That goes for just about anything, though. Like those fellows buying $800 laptops for Autocad and finding it's sooooo slow boo hoo.

RE: No
By Smartless on 4/20/2009 2:45:18 PM , Rating: 2
Hehe yeah but I think it can keep up with the user who wants to autocad on a single 17" screen versus having a workstation with dual or quad monitors.

RE: No
By cheetah2k on 4/21/2009 12:06:16 AM , Rating: 2
The new Sony Vaio P netbook has wow factor - aside from the squinting eyes to see the text!

I also have a Netbook MID (viliv S5) and love it (except that it doesnt have native 3G support)

We can all thank the OLPC XO for starting this (r)evolution!

RE: No
By TomZ on 4/20/2009 12:10:07 PM , Rating: 3
80% of people won't ever do anything else. I know lots of extended family members that are not technical users. They are using their computer for all the things you listed, and nothing more.

And I would also add that most general business users I know just add Microsoft Office to the above, that's it. I would think that Office would run just fine on a netbook, although I haven't tried it myself.

The real issue with the industry is that the harware capability far exceeds most peoples' real needs. Sure, there are a lot of us who want/need the higher-end machines, but for the majority of users, even an Atom-based machine will meet their needs.

RE: No
By Suntan on 4/20/2009 4:24:35 PM , Rating: 2
And I would also add that most general business users I know just add Microsoft Office to the above, that's it. I would think that Office would run just fine on a netbook, although I haven't tried it myself.

They run just fine with Office installed on them.

To the guy that thinks only people that wouldn’t buy a laptop would buy a netbook, you’re completely off base.

There are a lot of people that would periodically enjoy the mobility of a laptop (even if it is just to sit on the couch and surf the web while watching TV), but also want the horsepower of a desktop/powerful laptop for other times.

I won’t speak for others, but I am sure I am not alone. I like the portability of a laptop, even if it still stays plugged in while I sit on the couch and watch TV. But I want a big, quality screen with significant horsepower to do digital photo work. Prior to the introduction of netbooks, I compromised with a 17 laptop that had a less than ideal screen (for photo work.)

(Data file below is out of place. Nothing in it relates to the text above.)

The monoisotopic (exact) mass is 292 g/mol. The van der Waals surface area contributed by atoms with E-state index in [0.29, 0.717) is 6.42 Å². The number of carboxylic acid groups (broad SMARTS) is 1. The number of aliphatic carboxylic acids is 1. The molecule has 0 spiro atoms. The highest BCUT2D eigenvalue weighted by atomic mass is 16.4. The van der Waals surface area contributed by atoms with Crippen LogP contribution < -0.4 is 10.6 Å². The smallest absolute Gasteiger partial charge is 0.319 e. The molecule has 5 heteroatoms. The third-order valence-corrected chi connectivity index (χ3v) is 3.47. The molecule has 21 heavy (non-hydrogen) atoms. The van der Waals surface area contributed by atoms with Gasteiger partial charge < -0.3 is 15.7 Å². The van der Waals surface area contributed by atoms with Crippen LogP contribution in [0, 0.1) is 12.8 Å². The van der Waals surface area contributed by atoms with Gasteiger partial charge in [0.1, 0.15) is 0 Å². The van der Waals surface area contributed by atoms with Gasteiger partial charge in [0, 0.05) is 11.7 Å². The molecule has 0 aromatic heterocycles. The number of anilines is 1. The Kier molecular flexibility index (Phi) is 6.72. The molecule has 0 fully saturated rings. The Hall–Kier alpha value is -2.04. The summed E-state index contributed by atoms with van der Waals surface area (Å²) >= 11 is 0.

Before netbooks, it was financially impractical to buy a full laptop *and* a quality workstation. Now I have a netbook for surfing while watching TV and travel (DVDs, emulation, Broadcast HDTV recordings, downloading pictures from the camera, etc.) and I have a desktop with a quality monitor for photo work.

So while I might have compromised with getting another “full laptop” in the past, financially it was pretty much equivalent to buying a much better desktop screen for photo work, a desktop and a netbook. This setup fits my needs much better and (based on the popularity of the market segment) I would guess I’m not alone.

As for the article talking about artificially limiting netbooks by shackling themto data plans… …what a stupid idea. Hey, if you want to stop selling netbooks, just stop selling netbooks. Just don’t be surprised if a competitor comes in and continues offering them to the obvious market that is out there for them (anything more would be considered illegal, anti-competitive behavior.)


RE: No
By dxf2891 on 4/21/2009 9:13:49 AM , Rating: 2
My neice has one and asked me to "trick it out" for her. I loaded office and an internet security suite and all works well. I even went so far as to load Skype and she couldn't be happier. We got her a couple of 16GB thumb drives and she's good-to-go.

RE: No
By mixpix on 4/21/2009 3:06:59 PM , Rating: 2
This is the main reason. I talk to lots of people about my EeePC who just do basic computing and want something smaller.

"We don't know how to make a $500 computer that's not a piece of junk." -- Apple CEO Steve Jobs